These dark or black markings on the brown feet of black and tan dogs of all varieties are more or less common, and are found defined to a certain extent on collies of that colour, and on black and tan...
-The Black And Tan Terrier. Part 4
Owing to the variety of surroundings that I have named, the black and tan terrier is scarcely a dog that can be recommended for the household. Whether there is anything particularly attractive for the...
-Chapter V. The Fox Terrier
The popularity of the fox terrier is undoubted. He is seen running at large in the streets of our cities and towns; in country places he abounds; and go where you will half a dozen fox terriers are to...
-The Fox Terrier. Part 2
The Sportsman's Cabinet, published in two volumes in 1803-4, two years after the first volume of Daniel's Rural Sports appeared, contains an engraving by Scott from a spirited painting by Reinagle...
-The Fox Terrier. Part 3
An excessive size of the aural appendages is not an attribute of the terrier proper, any more than are the hound markings. I am inclined to believe that if ever there was an original terrier he had se...
-The Fox Terrier. Part 4
At this period there was an opening for a popular dog; the fox terrier availed himself of the opportunity, the public gladly accepted his enterprise in so doing, and his progress from the stable and t...
-The Fox Terrier. Part 5
There had been favoured strains of fox terriers kept at many of the hound kennels; Mr. Slingsby, at Scriven Park, Yorkshire, had them, so had Mr. Donville Poole, Marbury Hall, Shropshire; Sir Watkin W...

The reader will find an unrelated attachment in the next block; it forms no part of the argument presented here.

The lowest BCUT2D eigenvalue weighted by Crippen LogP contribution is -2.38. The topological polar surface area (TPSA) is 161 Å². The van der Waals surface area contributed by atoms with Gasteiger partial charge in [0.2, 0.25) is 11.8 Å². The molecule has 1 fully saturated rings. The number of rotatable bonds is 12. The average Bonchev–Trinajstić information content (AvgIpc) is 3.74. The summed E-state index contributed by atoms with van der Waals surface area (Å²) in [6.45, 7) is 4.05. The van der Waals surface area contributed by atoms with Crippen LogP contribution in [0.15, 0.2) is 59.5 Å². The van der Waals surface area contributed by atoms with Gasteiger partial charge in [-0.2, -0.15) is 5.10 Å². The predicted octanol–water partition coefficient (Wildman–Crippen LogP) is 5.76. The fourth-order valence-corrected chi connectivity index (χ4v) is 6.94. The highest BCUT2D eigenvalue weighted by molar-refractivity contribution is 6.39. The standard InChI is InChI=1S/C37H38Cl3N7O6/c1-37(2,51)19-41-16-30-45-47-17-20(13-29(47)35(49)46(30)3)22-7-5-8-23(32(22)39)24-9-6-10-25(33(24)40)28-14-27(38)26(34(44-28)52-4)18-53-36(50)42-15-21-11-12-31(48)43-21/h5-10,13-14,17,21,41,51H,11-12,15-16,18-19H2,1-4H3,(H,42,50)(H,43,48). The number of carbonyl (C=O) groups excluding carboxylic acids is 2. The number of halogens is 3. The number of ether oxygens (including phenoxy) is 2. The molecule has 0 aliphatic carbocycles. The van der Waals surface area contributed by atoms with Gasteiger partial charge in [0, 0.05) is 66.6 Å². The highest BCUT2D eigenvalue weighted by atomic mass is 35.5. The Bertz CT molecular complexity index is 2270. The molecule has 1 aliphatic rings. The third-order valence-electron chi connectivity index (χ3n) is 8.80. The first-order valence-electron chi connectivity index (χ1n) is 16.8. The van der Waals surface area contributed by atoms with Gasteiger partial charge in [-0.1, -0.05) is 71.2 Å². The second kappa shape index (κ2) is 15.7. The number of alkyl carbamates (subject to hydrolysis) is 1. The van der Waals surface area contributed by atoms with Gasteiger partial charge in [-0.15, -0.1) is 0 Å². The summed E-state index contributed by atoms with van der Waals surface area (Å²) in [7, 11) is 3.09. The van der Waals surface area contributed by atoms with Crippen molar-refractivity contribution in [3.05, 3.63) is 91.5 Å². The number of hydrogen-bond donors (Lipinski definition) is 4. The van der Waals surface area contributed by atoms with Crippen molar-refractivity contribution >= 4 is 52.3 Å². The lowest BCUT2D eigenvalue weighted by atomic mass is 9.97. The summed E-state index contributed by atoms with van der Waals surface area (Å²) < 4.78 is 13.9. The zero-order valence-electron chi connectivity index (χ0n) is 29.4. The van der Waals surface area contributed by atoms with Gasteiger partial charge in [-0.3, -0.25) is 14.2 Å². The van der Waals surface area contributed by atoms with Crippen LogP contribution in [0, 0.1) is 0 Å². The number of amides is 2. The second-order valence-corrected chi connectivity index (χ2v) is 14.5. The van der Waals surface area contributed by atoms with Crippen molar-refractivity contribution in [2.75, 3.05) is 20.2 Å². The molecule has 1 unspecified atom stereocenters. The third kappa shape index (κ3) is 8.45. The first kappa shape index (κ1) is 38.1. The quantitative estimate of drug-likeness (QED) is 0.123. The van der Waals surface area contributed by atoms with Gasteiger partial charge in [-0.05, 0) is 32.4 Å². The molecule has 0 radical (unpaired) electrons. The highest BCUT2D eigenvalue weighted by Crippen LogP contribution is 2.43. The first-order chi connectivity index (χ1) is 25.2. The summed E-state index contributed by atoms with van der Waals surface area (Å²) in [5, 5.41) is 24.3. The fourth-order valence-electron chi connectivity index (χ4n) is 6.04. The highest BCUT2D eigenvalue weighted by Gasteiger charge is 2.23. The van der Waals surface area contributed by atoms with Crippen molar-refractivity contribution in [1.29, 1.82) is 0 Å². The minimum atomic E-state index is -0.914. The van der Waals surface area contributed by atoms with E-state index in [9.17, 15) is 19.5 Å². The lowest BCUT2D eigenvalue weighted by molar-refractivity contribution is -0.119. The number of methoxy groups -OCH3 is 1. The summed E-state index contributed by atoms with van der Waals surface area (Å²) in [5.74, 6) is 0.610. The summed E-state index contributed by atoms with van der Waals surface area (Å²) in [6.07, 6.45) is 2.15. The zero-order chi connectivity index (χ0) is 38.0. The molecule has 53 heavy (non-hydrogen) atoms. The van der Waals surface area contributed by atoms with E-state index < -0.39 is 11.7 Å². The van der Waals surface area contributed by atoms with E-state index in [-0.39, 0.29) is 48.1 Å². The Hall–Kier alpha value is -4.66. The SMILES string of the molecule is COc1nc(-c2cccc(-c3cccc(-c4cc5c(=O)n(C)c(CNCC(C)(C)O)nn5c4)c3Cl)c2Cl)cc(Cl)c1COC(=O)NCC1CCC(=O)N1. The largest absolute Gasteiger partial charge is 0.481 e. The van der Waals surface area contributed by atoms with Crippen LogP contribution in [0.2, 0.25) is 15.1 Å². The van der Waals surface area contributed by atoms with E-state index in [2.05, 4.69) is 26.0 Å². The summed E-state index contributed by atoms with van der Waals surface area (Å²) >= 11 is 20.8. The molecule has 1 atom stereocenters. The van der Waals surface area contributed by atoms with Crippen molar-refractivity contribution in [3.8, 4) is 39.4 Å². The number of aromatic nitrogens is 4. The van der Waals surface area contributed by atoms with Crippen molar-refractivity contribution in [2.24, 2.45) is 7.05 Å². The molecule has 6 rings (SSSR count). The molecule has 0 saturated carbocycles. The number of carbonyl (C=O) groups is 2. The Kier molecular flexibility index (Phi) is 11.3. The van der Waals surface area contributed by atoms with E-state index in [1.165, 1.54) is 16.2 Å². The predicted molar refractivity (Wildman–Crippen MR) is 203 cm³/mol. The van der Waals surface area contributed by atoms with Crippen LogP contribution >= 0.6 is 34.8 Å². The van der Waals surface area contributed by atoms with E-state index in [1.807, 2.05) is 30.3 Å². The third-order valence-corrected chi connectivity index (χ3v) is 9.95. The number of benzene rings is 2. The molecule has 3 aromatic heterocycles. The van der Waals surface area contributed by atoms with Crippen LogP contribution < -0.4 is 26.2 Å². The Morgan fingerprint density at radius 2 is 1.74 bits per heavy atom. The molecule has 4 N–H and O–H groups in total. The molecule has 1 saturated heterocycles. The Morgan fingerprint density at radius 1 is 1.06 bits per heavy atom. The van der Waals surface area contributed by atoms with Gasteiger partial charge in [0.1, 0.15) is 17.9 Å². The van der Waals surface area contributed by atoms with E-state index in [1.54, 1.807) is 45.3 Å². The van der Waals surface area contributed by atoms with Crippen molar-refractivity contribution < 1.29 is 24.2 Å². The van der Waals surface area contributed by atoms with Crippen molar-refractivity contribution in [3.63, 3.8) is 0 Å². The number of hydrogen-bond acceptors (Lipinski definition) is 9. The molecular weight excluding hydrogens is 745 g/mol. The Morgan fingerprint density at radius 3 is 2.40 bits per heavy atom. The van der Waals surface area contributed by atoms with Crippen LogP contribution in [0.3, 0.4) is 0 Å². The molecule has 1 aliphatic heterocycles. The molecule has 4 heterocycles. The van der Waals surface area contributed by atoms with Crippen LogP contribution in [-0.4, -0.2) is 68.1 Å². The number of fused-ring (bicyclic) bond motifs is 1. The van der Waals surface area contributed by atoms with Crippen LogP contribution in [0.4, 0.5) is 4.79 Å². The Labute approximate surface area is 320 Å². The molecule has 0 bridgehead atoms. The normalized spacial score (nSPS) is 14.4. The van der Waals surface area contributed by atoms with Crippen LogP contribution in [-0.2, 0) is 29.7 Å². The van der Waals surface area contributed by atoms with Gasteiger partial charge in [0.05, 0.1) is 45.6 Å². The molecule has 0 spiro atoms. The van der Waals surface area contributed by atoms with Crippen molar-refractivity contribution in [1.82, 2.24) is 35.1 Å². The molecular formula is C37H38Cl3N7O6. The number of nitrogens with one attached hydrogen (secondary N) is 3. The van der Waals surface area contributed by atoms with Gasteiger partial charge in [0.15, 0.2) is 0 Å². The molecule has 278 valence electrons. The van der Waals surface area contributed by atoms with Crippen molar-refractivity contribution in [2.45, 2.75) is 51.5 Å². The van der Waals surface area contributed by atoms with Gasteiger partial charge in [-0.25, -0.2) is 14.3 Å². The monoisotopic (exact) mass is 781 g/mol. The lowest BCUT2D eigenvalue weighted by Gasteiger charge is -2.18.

-The Fox Terrier. Part 6
Mr. Tinne was first asked what he would take for his brace of bitches, and replied, 500. Mr. Stephens offered four. Mr. Tinne then altered his mind, and withdrew Kate Cole, but said he would part wi...
-The Fox Terrier. Part 7
Mr. F. Redmond, St. John's Wood, has been particularly successful up to date with his terriers, and D'Orsay, already alluded to, must have proved quite a little gold mine to his owner. Mr. L. P. C. As...
-The Fox Terrier. Part 8
The following are the description and scale of points drawn up by the Fox Terrier Club, which was established in 1876, and there are several other minor clubs which adopt the same. Description H...
-Chapter VI. The Wire-Haired Fox Terrier
Much contained in the preceding chapter is applicable to the wire-haired fox terrier, for in colour, make, and shape, the two ought to be identical, though the one has a smooth close coat, the other a...